Take the Diabetes Health Pump Survey
See What's Inside
Read this FREE issue now
For healthcare professionals only
  • 12 Tips for Traveling With Diabetes
See the entire table of contents here!

You can view the current or previous issues of Diabetes Health online, in their entirety, anytime you want.
Click Here To View

See if you qualify for our free healthcare professional magazines. Click here to start your application for Pre-Diabetes Health, Diabetes Health Pharmacist and Diabetes Health Professional.

Learn More About the Professional Subscription

Free Diabetes Health e-Newsletter
Latest
Popular
Top Rated
Glycemic Control Archives
Print | Email | Share | Comments (0)

Type 2: Swedes Say a Small Drop in A1C Reduces Risk of Cardiac Death


Jul 29, 2012

Swedish researchers report that a drop in A1C of less than one percentage point can lower the risk of death from cardiovascular disease among people with diabetes by nearly half. Specifically, they found that patients who reduced their A1C from 7.8% to 7.0% decreased their risk of dying from cardiovascular disease by 45 percent.

That percentage was based on statistics showing that the absolute risk of death from cardiovascular causes is 9.9 events per 1,000 person-years in patients with the lower A1C, versus 17.8 events per 1,000 person-years in patients with a higher baseline or increasing A1C. In addition to the decreased risk of death from cardiovascular events, the Swedish researchers noted that better glycemic control reduced the risk of nonfatal cardiovascular events.

The University of Gothenburg study analyzed data on 18,000 patients from the Swedish National Diabetes register. The patients had a baseline A1C of between 7% and 8.9%, spanned the ages of 30 to 75 years, and had a median duration of diabetes of eight to 10 years. The researchers designed the study to exclude patients with a history of cardiovascular problems. They divided the patient histories they studied into one group that had shown a decreasing A1C after starting at a baseline of 7.8%, and a second group whose A1C had remained stable at a baseline of 7.7% or had increased.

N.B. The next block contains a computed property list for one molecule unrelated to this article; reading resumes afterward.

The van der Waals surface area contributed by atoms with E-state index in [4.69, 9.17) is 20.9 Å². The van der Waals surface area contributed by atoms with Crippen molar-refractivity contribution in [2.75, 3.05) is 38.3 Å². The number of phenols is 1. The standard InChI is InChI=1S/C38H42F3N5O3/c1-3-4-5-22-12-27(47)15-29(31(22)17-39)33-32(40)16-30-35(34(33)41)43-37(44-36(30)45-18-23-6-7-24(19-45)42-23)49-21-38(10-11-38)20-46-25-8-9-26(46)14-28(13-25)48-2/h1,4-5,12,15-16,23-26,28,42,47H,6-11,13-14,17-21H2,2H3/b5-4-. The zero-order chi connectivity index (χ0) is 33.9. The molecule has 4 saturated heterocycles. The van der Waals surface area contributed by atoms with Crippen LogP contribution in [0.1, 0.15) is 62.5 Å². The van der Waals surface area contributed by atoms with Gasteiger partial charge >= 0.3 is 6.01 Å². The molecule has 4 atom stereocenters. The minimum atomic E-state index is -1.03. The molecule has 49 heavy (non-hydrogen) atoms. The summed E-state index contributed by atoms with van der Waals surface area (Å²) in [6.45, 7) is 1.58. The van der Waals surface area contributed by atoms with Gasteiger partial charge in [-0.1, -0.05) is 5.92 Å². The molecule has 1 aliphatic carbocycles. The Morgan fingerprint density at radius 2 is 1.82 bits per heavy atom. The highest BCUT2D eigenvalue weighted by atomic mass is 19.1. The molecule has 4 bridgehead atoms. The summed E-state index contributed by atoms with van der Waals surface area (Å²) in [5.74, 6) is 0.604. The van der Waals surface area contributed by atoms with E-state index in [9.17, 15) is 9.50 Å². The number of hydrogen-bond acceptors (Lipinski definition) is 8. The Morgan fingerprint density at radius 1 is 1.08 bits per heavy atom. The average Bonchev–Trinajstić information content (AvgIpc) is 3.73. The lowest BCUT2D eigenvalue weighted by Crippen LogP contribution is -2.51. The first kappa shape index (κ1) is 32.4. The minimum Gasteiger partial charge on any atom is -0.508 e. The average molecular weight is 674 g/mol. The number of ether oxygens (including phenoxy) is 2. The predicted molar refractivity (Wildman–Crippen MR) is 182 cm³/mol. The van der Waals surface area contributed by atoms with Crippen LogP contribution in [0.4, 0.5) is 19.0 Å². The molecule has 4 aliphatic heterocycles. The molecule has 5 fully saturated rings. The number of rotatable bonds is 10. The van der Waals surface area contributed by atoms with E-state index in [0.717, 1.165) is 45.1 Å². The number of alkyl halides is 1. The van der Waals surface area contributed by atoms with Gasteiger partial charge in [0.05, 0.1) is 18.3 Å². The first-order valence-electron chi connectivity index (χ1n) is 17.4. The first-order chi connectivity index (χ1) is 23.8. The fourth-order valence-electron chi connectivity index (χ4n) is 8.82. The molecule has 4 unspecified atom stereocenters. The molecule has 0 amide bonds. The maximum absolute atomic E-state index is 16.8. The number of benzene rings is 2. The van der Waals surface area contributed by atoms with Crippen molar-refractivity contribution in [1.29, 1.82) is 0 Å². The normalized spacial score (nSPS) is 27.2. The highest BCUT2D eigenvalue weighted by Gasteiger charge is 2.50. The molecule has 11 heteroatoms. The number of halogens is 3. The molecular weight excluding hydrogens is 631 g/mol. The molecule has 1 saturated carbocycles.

Lead researcher Katarina Eeg-Olofsson, MD, said that her team began the study to look into the connection between tighter glycemic control and cardiovascular problems. The noted US ACCORD study (Action to Control Cardiovascular Risk in Diabetes), which investigated the effects of tight glycemic control, was suspended in 2010 after scientists concluded there might be a link between tight control and increased cardiovascular problems. At the same time, a large European study designed to investigate the same relationship did not show such a link.

Based on her study’s results, Eeg-Olofsson said that a 7% A1C seems to be a target that type 2s can aim for to help mitigate the increased risk of cardiovascular problems that affect people with diabetes.

The team reported its findings at the recent 72nd Scientific Sessions of the American Diabetes Association. An abstract is available here


Categories: A1C, Cardiovascular Disease, Diabetes, Diabetes Health, Diabetic, Glycemic Control, Health Research, Type 2 Issues



You May Also Be Interested In...


Comments


Add your comments about this article below. You can add comments as a registered user or anonymously. If you choose to post anonymously your comments will be sent to our moderator for approval before they appear on this page. If you choose to post as a registered user your comments will appear instantly.

When voicing your views via the comment feature, please respect the Diabetes Health community by refraining from comments that could be considered offensive to other people. Diabetes Health reserves the right to remove comments when necessary to maintain the cordial voice of the diabetes community.

For your privacy and protection, we ask that you do not include personal details such as address or telephone number in any comments posted.

Don't have your Diabetes Health Username? Register now and add your comments to all our content.

Have Your Say...


Username: Password:
Comment:
©1991-2014 Diabetes Health | Home | Privacy | Press | Advertising | Help | Contact Us | Donate | Sitemap

Diabetes Health Medical Disclaimer

The information on this site is not intended or implied to be a substitute for professional medical advice, diagnosis or treatment. All content, including text, graphics, images, and information, contained on or available through this website is for general information purposes only. Opinions expressed here are the opinions of writers, contributors, and commentators, and are not necessarily those of Diabetes Health. Never disregard professional medical advice or delay seeking medical treatment because of something you have read on or accessed through this website.